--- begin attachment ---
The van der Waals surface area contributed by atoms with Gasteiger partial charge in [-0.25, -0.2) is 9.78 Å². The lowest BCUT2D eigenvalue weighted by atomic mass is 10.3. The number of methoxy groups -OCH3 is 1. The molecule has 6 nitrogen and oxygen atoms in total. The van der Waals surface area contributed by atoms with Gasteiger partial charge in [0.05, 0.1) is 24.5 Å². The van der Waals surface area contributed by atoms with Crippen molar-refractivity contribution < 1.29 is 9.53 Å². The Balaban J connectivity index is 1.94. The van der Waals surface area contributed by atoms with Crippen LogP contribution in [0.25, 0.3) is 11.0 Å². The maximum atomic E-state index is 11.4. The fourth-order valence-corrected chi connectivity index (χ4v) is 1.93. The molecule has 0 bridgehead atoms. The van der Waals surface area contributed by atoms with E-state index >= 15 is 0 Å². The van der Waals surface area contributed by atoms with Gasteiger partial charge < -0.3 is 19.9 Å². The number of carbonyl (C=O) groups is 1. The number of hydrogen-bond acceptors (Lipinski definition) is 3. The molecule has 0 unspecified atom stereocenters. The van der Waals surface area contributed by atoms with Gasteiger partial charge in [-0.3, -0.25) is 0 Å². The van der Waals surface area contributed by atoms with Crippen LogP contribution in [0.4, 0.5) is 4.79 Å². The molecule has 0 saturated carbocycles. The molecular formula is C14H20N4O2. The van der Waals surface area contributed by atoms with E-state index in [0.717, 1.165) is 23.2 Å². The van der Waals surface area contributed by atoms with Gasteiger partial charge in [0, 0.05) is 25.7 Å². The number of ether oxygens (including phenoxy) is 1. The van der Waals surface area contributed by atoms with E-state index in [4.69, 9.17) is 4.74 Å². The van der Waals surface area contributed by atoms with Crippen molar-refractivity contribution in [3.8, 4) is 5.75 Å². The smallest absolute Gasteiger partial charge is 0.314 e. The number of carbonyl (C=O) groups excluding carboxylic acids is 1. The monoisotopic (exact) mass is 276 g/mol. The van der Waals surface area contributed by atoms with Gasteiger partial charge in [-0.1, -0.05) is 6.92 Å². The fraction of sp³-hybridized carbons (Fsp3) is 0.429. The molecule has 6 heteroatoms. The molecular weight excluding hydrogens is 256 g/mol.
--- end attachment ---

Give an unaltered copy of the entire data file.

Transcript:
The van der Waals surface area contributed by atoms with Gasteiger partial charge in [-0.25, -0.2) is 9.78 Å². The lowest BCUT2D eigenvalue weighted by atomic mass is 10.3. The number of methoxy groups -OCH3 is 1. The molecule has 6 nitrogen and oxygen atoms in total. The van der Waals surface area contributed by atoms with Gasteiger partial charge in [0.05, 0.1) is 24.5 Å². The van der Waals surface area contributed by atoms with Crippen molar-refractivity contribution < 1.29 is 9.53 Å². The Balaban J connectivity index is 1.94. The van der Waals surface area contributed by atoms with Crippen LogP contribution in [0.25, 0.3) is 11.0 Å². The maximum atomic E-state index is 11.4. The fourth-order valence-corrected chi connectivity index (χ4v) is 1.93. The molecule has 0 bridgehead atoms. The van der Waals surface area contributed by atoms with E-state index >= 15 is 0 Å². The van der Waals surface area contributed by atoms with Gasteiger partial charge < -0.3 is 19.9 Å². The number of carbonyl (C=O) groups is 1. The number of hydrogen-bond acceptors (Lipinski definition) is 3. The molecule has 0 unspecified atom stereocenters. The van der Waals surface area contributed by atoms with Gasteiger partial charge in [-0.3, -0.25) is 0 Å². The van der Waals surface area contributed by atoms with Crippen LogP contribution in [0.4, 0.5) is 4.79 Å². The molecule has 0 saturated carbocycles. The molecular formula is C14H20N4O2. The van der Waals surface area contributed by atoms with E-state index in [0.717, 1.165) is 23.2 Å². The van der Waals surface area contributed by atoms with Gasteiger partial charge in [0, 0.05) is 25.7 Å². The number of ether oxygens (including phenoxy) is 1. The van der Waals surface area contributed by atoms with E-state index in [4.69, 9.17) is 4.74 Å². The van der Waals surface area contributed by atoms with Crippen molar-refractivity contribution in [3.8, 4) is 5.75 Å². The smallest absolute Gasteiger partial charge is 0.314 e. The number of carbonyl (C=O) groups excluding carboxylic acids is 1. The monoisotopic (exact) mass is 276 g/mol. The van der Waals surface area contributed by atoms with Gasteiger partial charge in [-0.1, -0.05) is 6.92 Å². The fraction of sp³-hybridized carbons (Fsp3) is 0.429. The molecule has 6 heteroatoms. The molecular weight excluding hydrogens is 256 g/mol.